encapsulation defined by the IETF should allow Transport Stream encapsulation defined by the IETF should allow Transport Stream
encryption and should also support optional link-layer encryption and should also support optional link-layer
authentication of the SNDU payload. In ULE [RFC4326], it is authentication of the SNDU payload. In ULE [RFC4326], it is
suggested that this may be provided in a flexible way using suggested that this may be provided in a flexible way using
Extension Headers. This requires the definition of a mandatory Extension Headers. This requires the definition of a mandatory
header extension, but has the advantage that it decouples Extension Header, but has the advantage that it decouples
specification of the security functions from the encapsulation specification of the security functions from the encapsulation
functions. functions.
This document extends the above analysis and derives a detailed This document extends the above analysis and derives a detailed
the security requirements for ULE in MPEG-2 transmission the security requirements for ULE in MPEG-2 transmission
networks. networks.
A security framework for deployment of secure ULE networks A security framework for deployment of secure ULE networks
describing the different building blocks and the interface describing the different building blocks and the interface
definitions is presented in Appendix A. definitions is presented in Appendix A.
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DVB: Digital Video Broadcast. A framework and set of associated DVB: Digital Video Broadcast. A framework and set of associated
standards published by the European Telecommunications Standards standards published by the European Telecommunications Standards
Institute (ETSI) for the transmission of video, audio, and data Institute (ETSI) for the transmission of video, audio, and data
using the ISO MPEG-2 Standard [ISO-MPEG2]. using the ISO MPEG-2 Standard [ISO-MPEG2].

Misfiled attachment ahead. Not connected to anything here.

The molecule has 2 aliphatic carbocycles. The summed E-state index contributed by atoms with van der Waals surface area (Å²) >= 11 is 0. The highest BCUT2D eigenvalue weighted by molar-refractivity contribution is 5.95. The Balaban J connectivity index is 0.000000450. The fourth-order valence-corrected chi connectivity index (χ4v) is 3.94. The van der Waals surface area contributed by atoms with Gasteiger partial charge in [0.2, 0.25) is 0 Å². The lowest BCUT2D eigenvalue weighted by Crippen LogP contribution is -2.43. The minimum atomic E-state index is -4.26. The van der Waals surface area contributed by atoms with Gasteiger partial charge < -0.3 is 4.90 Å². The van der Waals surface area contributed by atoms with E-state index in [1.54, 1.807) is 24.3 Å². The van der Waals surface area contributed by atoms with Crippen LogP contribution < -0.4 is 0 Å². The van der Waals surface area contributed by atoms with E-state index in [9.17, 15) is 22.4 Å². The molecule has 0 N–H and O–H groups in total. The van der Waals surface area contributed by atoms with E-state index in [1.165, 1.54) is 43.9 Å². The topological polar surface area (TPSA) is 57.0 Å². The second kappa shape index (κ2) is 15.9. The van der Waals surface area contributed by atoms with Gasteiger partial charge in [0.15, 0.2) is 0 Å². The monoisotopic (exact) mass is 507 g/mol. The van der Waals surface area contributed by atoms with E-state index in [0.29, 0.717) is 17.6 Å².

Encapsulator: A network device that receives PDUs and formats Encapsulator: A network device that receives PDUs and formats
these into Payload Units (known here as SNDUs) for output as a these into Payload Units (known here as SNDUs) for output as a
stream of TS Packets. stream of TS Packets.
LLC: Logical Link Control [ISO-8802, IEEE-802]. A link-layer LLC: Logical Link Control [ISO-8802], [IEEE-802]. A link-layer
protocol defined by the IEEE 802 standard, which follows the protocol defined by the IEEE 802 standard, which follows the
Ethernet Medium Access Control Header. Ethernet Medium Access Control Header.
MAC: Message Authentication Code. MAC: Message Authentication Code.
MPE: Multiprotocol Encapsulation [ETSI-DAT]. A scheme that MPE: Multiprotocol Encapsulation [ETSI-DAT]. A scheme that
encapsulates PDUs, forming a DSM-CC Table Section. Each Section encapsulates PDUs, forming a DSM-CC Table Section. Each Section
is sent in a series of TS Packets using a single TS Logical is sent in a series of TS Packets using a single TS Logical
Channel. Channel.
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Figure 1: An example configuration for a unidirectional service Figure 1: An example configuration for a unidirectional service
for IP transport over MPEG-2 (adapted from [RFC4259]). for IP transport over MPEG-2 (adapted from [RFC4259]).
As shown in Figure 1 above (from section 3.3 of [RFC4259]), there As shown in Figure 1 above (from section 3.3 of [RFC4259]), there
are several entities within the MPEG-2 transmission network are several entities within the MPEG-2 transmission network